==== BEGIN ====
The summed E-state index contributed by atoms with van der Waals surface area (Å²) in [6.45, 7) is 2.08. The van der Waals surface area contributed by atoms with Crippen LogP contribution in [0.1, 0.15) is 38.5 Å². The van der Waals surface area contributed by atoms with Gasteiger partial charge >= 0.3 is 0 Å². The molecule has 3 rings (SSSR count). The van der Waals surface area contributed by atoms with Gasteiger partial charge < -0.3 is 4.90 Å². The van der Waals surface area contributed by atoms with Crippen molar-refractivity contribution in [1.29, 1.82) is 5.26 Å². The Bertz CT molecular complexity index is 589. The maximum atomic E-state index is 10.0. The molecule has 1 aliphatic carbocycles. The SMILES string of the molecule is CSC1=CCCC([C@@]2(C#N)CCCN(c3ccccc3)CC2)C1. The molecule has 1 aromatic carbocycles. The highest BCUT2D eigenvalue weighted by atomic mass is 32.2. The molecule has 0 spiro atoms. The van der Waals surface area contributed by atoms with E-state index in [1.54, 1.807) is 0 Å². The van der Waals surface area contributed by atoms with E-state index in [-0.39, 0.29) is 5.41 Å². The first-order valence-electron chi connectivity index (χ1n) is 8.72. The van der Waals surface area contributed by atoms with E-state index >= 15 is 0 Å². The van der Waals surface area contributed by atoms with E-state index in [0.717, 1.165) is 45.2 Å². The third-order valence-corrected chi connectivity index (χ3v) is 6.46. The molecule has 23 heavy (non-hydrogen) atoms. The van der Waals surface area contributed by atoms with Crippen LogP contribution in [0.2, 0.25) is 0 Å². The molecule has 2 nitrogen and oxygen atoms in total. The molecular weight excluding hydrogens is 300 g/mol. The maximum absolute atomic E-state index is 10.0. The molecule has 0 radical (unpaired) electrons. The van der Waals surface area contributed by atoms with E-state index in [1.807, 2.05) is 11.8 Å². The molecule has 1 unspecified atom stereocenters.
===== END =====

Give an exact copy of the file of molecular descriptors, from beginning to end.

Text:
The summed E-state index contributed by atoms with van der Waals surface area (Å²) in [6.45, 7) is 2.08. The van der Waals surface area contributed by atoms with Crippen LogP contribution in [0.1, 0.15) is 38.5 Å². The van der Waals surface area contributed by atoms with Gasteiger partial charge >= 0.3 is 0 Å². The molecule has 3 rings (SSSR count). The van der Waals surface area contributed by atoms with Gasteiger partial charge < -0.3 is 4.90 Å². The van der Waals surface area contributed by atoms with Crippen molar-refractivity contribution in [1.29, 1.82) is 5.26 Å². The Bertz CT molecular complexity index is 589. The maximum atomic E-state index is 10.0. The molecule has 1 aliphatic carbocycles. The SMILES string of the molecule is CSC1=CCCC([C@@]2(C#N)CCCN(c3ccccc3)CC2)C1. The molecule has 1 aromatic carbocycles. The highest BCUT2D eigenvalue weighted by atomic mass is 32.2. The molecule has 0 spiro atoms. The van der Waals surface area contributed by atoms with E-state index in [1.54, 1.807) is 0 Å². The van der Waals surface area contributed by atoms with E-state index in [-0.39, 0.29) is 5.41 Å². The first-order valence-electron chi connectivity index (χ1n) is 8.72. The van der Waals surface area contributed by atoms with E-state index >= 15 is 0 Å². The van der Waals surface area contributed by atoms with E-state index in [0.717, 1.165) is 45.2 Å². The third-order valence-corrected chi connectivity index (χ3v) is 6.46. The molecule has 23 heavy (non-hydrogen) atoms. The van der Waals surface area contributed by atoms with Crippen LogP contribution in [0.2, 0.25) is 0 Å². The molecule has 2 nitrogen and oxygen atoms in total. The molecular weight excluding hydrogens is 300 g/mol. The maximum absolute atomic E-state index is 10.0. The molecule has 0 radical (unpaired) electrons. The van der Waals surface area contributed by atoms with E-state index in [1.807, 2.05) is 11.8 Å². The molecule has 1 unspecified atom stereocenters.